Academics and Research

October 8
A component in saliva has opened a window into a person's psychological health say researchers at the University of Oregon and Arizona State University.
October 4
The UO research office issued a message directed to the research community following the announcement of the U.S. government shutdown.
October 2
The UO research office will highlight the role research plays with events throughout October that are geared toward the university and local communities.
August 29
The UO held a celebration at CAMCOR marking the center’s acquisition of a new FEI Helios 600i Dual Beam FIB instrument.
August 14
The Office of Research, Innovation and Graduate Education has created a new web page that links to stories about the Regional Accelerator and Innovation Network
August 12
Research by UO biochemists provide new windows into the complexities of cellular structure.
July 29
University of Oregon biologist Joe Thornton’s long-running study of protein mutations and cancer has yielded another breakthrough. Thornton, of the Institute of Ecology and Evolution, and Mike Harms, a postdoctoral scientist who will join the UO chemistry faculty in September, found that two tiny mutations in a single protein 500 million years ago caused steroid hormones to take on their crucial present-day roles.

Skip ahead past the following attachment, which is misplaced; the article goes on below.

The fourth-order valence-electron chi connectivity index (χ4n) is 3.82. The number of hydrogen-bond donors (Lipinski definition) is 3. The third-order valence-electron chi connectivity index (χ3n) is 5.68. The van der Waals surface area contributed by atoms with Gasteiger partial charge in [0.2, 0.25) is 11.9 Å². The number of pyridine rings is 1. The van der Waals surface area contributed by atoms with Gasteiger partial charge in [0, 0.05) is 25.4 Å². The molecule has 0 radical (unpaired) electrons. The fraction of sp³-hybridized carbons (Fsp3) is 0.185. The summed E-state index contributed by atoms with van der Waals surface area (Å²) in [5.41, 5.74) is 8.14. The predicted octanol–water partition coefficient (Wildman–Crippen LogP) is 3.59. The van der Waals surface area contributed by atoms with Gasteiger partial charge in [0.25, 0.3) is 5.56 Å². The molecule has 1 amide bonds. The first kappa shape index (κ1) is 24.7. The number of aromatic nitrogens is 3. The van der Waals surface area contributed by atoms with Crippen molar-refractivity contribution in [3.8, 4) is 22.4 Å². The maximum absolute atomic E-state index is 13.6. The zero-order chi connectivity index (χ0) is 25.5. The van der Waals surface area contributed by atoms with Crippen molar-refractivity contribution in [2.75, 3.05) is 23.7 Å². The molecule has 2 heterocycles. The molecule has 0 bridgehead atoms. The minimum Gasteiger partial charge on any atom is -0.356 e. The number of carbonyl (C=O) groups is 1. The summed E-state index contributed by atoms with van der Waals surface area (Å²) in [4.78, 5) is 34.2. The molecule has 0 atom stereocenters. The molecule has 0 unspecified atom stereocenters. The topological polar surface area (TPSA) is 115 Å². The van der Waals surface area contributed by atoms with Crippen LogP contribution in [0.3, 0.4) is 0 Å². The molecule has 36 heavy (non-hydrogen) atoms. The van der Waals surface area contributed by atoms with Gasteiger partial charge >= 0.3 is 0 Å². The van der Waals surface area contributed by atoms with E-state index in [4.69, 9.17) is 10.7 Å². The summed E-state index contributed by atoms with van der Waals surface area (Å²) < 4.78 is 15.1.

July 28
A new study led by Gregory Retallack makes a case for earthly life having existed on land four times as long as was previously believed.
July 26
The Oregon legislature funded the Regional Accelerator and Innovation Network for the South Willamette Valley in the amount of $3.75 million
July 21
What happens when a country with deep cultural roots becomes part of the global world? How do the citizens adjust to new influences, while maintaining ways of living that seem natural to them? Wendy Larson, vice provost for Portland Programs and a professor of East Asian Languages, is back in Portland after a sabbatical year to conduct research for her fourth book, “Zhang Yimou: Globalization and Subject of Culture.”  The research focuses on Zhang Yimou, one of China’s most famous and controversial film directors.